early warning I hope

Linux for blind general discussion blinux-list at redhat.com
Wed Feb 19 11:49:35 UTC 2020

Archlinux has a track record such that accessibility tools break rarely
at most.
Since I have another type of system on another solid state drive I can
use archlinux with a large degree of safety.
Now, this is going to set your hair on fire.  I have even had good luck
with many packages from the aur repository.
Also, I got that archlinux system reinstalled and am thinking the solid
state disk in use may be near its time to retire and be replaced.
I had started using Unix in 1989 and learned some of the basics on the
bsd learn program.  Unfortunately it is now abandonware but the system I
accessed had it fully operational.
First graphical user interface I ran was gnopernicus with gnome so I've
been using linux for a few minutes.

Slackware accessibility has excellent support on slint at freelists.org.
It had support on the speakup list earlier and the
slackware at yahoogroups.com list until that list got taken over by
lesbians and that wiped that forum out.  The userlocal.com website and
linuxquestions.com website have good slackware support forums on them

On Tue, 18 Feb 2020, Linux for blind general discussion wrote:

> Date: Tue, 18 Feb 2020 22:28:24
> From: Linux for blind general discussion <blinux-list at redhat.com>
> To: blinux-list <blinux-list at redhat.com>
> Subject: Re: early warning I hope
> Do you realize that archlinux is intended to advanced users and that a
> rolling release might break things anytime when a blind user absolutely
> can't use his computer if the accessibility tools he need don't work ?
> On the other side, Slint is Slackware based, out of the 5 majors
> distributions bases, it's one of the two far less used so the user have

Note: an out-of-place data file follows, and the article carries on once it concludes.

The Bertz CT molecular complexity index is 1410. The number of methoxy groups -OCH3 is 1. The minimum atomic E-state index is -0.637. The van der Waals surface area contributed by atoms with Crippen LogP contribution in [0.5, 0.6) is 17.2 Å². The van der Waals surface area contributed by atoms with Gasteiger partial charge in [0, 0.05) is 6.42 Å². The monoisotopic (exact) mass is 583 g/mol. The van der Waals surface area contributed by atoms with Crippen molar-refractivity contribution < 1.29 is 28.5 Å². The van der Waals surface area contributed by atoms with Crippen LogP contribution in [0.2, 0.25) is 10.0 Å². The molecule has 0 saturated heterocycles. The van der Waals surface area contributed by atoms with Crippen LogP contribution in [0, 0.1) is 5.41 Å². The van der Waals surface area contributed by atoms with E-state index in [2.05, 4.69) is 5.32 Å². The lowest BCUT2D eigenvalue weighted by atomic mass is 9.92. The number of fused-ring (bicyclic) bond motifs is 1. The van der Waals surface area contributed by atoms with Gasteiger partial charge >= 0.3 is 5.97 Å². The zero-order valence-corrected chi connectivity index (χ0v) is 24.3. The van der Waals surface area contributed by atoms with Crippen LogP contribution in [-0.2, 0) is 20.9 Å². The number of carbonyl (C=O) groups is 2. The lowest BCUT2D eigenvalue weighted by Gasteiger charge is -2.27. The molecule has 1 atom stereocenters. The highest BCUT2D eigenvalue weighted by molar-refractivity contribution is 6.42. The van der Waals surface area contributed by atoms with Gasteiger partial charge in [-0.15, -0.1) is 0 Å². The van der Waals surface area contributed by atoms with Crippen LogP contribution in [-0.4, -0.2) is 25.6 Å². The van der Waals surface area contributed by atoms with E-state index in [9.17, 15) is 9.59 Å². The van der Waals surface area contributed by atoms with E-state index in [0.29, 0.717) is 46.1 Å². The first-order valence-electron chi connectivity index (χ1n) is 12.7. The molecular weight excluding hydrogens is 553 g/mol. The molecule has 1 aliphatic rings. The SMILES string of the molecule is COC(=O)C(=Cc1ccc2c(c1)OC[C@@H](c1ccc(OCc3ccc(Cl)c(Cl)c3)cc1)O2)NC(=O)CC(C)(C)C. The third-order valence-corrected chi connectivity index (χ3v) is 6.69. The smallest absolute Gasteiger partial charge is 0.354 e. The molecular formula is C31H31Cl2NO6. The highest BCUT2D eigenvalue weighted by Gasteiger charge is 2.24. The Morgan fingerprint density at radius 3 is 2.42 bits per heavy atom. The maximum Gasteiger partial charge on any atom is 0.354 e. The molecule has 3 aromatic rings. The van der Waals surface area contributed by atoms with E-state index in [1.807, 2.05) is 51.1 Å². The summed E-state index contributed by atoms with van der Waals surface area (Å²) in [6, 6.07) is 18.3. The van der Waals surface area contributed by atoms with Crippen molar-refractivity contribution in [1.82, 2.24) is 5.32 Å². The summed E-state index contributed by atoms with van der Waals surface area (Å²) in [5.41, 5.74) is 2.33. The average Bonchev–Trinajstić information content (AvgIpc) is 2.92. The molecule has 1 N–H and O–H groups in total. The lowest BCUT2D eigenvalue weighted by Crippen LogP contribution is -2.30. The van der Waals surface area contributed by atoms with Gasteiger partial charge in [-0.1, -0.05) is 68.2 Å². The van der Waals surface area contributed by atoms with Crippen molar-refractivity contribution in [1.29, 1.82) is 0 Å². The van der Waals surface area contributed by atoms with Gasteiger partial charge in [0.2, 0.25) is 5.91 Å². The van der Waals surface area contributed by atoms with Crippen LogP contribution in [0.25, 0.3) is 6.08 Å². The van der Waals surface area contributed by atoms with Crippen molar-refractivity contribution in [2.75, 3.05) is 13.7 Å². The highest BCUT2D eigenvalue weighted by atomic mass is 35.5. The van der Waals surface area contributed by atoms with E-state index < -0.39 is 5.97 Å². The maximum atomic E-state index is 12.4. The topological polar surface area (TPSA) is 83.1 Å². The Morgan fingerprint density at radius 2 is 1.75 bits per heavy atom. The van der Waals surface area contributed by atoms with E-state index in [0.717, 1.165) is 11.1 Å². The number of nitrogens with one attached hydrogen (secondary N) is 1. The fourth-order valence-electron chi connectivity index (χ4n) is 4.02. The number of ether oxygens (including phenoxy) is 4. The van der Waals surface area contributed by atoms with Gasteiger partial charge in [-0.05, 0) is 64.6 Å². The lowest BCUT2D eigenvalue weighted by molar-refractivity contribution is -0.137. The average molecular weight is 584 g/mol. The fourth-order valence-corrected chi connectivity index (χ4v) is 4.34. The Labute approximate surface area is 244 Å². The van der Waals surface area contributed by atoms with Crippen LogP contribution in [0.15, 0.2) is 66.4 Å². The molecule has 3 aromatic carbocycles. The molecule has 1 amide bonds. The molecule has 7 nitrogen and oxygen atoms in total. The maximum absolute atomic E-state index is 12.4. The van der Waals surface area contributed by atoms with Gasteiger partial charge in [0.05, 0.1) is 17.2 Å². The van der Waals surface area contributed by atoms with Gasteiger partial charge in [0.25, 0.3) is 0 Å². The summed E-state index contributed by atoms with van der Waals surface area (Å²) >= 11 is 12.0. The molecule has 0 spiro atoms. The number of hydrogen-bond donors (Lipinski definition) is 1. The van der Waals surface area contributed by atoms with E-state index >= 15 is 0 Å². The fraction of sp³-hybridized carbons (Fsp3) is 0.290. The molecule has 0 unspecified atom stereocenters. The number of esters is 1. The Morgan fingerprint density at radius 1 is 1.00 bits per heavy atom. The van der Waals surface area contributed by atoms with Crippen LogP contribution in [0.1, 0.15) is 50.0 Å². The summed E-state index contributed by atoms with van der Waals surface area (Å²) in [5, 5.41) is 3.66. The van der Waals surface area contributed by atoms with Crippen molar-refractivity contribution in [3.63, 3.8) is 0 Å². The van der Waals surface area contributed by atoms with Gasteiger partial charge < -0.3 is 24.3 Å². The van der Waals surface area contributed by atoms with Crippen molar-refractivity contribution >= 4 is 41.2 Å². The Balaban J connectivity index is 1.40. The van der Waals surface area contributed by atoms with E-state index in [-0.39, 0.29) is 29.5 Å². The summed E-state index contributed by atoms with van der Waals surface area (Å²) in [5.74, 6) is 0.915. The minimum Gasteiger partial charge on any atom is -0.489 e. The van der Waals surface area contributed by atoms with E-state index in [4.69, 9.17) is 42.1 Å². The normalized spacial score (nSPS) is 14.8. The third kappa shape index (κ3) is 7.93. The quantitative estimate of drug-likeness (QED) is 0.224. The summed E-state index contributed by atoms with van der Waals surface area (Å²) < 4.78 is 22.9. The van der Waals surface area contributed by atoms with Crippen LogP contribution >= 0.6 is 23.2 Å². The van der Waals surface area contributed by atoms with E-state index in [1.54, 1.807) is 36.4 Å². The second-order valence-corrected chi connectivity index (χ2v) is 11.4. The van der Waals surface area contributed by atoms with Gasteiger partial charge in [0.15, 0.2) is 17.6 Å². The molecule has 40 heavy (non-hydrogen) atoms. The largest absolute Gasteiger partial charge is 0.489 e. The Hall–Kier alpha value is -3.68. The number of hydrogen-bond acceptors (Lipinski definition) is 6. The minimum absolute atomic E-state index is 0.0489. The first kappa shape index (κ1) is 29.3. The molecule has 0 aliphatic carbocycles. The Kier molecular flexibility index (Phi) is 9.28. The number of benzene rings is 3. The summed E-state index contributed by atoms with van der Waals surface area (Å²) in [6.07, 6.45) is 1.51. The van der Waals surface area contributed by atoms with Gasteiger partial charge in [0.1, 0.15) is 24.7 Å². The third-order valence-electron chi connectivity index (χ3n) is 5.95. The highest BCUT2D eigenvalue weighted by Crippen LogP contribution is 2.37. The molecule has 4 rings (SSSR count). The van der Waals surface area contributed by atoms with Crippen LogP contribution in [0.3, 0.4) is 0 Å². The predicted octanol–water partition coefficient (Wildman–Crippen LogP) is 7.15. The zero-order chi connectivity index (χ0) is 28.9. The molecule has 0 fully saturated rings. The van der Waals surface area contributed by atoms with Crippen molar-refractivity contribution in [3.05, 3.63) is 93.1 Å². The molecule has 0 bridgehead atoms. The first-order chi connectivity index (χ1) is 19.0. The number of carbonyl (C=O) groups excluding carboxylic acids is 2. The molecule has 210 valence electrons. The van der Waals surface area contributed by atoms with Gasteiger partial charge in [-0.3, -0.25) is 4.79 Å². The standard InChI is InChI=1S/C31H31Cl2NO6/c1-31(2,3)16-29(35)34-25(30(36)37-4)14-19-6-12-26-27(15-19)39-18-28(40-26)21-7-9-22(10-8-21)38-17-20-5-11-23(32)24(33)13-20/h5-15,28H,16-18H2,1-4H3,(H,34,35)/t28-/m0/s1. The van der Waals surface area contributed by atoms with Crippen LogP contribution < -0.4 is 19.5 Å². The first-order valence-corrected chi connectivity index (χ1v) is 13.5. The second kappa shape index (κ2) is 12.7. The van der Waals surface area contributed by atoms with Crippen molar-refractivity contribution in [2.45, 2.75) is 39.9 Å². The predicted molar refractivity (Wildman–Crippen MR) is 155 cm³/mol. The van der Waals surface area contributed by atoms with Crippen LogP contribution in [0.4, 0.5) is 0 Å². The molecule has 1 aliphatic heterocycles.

> barely no community to help him in case of issues.
> So Debian make sense since it's the base of 80% of all distributions so
> it's by far the widest community so support is a no brainer, also Debian
> name is stability and blinds need it at point way higher than average
> end-users.
> Ubuntu Mate stability is lower so LTS versions are heavily recommended for
> blinds, for regular not blind end-users version 19.10 have an edge for a
> few features but they should swap and keep 20.04 LTS as soon as released.
> For outdated accessibility stack it's mostly false, Debian stable with
> backports or Debian testing are even more updated than Ubuntu after all
> Ubuntu is based from Debian testing but it's slightly outdated since they
> have to make a release first.
> Knoppix Adrianne is not suited for an installed setup.
> For low vision users and color blinds, Mate tweak allow to add Compiz that
> add color filters color inversion and magnification shortcuts.
> For the rest, without knowing features I wanna implement, you may underlook
> Debian but with them, it may be game changer but I won't hand my jewels
> cause I need to release a whole set of ideas as a proof of concept,
> otherwise idiots would waste ideas that could change everything and solve
> many linux issues at the same time.
> Micha?l Caron Couturier
> Le mar. 18 f?vr. 2020, ? 04 h 07, Linux for blind general discussion <
> blinux-list at redhat.com> a ?crit :
> > I just ran a kernel update a few minutes ago on archlinux and tried
> > rebooting.
> > Some uuid cannot be found and I got thrown into an emergency shell.  All
> > of this of course without screen reader working.
> > I found this out as a result of talking to a be my eyes volunteer on the
> > phone after she examined my screen.
> > I have no idea what caused that and have minimal usb stuff connected to
> > the computer.  I had disconnected a flash drive from the computer thinking
> > the flash drive was the cause of the missing uuid but that wasn't the
> > case.
> > Fortunately I use solid state drives and have another different system on
> > one of them or I'd be offline for a while.
> > The volunteer didn't read me the long number after that uuid error.
> >
> >
> >
> > --
> >
> >
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